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Abstract

Alcohol use is prevalent among college students and many participate in risky drinking behaviors over the course of their college careers, leading to negative consequences. The social norms theory posits that individuals behave based on their perceptions of peer behavior. Overestimation of peers’ problem behavior is associated with increase in their own problem behavior. The Stall Seat Journal (SSJ), developed by the Wellness Resource Center, is used in part to help correct common misperceptions, including those related to peer alcohol use. Our study aimed to see if Stall Seat Journal readership was associated with perception of peer alcohol use among VCU students and if perception of peer alcohol use was associated with alcohol use outcomes. We performed linear multiple regression for continuous dependent variables and logistic regression for binary dependent variables and controlled for gender and cohort. Responses from 4290 VCU Students who participated in the Spring 2015 Spit for Science Survey were used in this study. Stall Seat Journal readership was negatively associated with perception of peer alcohol use (β = - 0.05, p < .01). The correlation was weak but statistically significant. Perception of alcohol use was not significantly related to frequency of alcohol use (β = 0.01, p >.05), but was significantly associated with quantity of alcohol use (β = 0.20, p < .01) and likelihood of experiencing blackout (odds ratio = 1.12, p < .05). Based on our findings, Stall Seat Journal readership can be used to positively influence college students and potentially lessen risky drinking.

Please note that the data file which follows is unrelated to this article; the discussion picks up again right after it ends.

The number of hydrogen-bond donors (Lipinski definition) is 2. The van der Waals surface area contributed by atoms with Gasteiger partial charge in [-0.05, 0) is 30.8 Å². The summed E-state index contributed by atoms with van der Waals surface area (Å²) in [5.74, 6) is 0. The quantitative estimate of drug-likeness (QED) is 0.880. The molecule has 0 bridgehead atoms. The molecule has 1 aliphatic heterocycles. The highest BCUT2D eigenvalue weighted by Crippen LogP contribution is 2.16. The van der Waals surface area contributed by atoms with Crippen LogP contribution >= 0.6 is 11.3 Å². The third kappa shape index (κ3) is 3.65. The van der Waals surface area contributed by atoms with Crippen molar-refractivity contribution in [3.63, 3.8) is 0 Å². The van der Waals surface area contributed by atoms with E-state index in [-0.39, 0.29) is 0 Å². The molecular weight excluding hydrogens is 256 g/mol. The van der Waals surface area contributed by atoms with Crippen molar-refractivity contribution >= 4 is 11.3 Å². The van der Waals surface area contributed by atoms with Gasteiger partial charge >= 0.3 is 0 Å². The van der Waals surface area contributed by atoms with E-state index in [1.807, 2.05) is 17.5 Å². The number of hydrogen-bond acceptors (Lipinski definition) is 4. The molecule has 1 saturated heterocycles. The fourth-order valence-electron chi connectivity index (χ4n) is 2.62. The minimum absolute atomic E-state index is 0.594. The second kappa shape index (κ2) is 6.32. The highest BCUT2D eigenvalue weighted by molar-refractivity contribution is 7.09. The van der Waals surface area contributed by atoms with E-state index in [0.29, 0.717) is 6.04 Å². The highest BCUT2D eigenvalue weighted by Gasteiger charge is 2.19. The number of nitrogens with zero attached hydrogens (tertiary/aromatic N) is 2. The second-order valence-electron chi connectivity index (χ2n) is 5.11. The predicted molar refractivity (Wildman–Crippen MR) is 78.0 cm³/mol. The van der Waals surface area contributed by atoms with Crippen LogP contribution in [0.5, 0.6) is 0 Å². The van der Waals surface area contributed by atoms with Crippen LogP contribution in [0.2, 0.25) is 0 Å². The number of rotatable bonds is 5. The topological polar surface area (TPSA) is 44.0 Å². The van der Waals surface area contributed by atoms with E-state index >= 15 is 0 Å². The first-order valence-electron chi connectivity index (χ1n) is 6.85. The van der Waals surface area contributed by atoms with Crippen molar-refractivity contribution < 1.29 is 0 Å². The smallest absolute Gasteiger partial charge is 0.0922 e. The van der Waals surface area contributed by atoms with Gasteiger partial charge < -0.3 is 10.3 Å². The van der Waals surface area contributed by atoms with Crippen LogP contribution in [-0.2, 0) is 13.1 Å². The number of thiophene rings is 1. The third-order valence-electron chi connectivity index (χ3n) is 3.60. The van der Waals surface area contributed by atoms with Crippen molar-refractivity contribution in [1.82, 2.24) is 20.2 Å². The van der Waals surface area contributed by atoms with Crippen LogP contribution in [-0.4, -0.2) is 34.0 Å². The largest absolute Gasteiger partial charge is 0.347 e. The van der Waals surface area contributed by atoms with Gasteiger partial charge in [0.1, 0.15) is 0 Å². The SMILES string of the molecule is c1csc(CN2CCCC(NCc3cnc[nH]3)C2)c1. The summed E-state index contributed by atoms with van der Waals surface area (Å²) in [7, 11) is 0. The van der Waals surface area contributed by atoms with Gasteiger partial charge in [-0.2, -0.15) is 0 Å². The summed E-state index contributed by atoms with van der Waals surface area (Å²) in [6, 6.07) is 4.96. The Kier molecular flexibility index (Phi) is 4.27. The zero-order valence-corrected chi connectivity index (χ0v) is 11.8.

Publication Date

2016

Disciplines

Applied Behavior Analysis | Behavior and Behavior Mechanisms | Developmental Psychology | Personality and Social Contexts | Social Psychology

Current Academic Year

Freshman

Faculty Advisor/Mentor

Amy Adkins, Ph.D.

Faculty Advisor/Mentor

Danielle Dick, Ph.D.

Faculty Advisor/Mentor

Kenneth Kendler, M.D.

Rights

© The Author(s)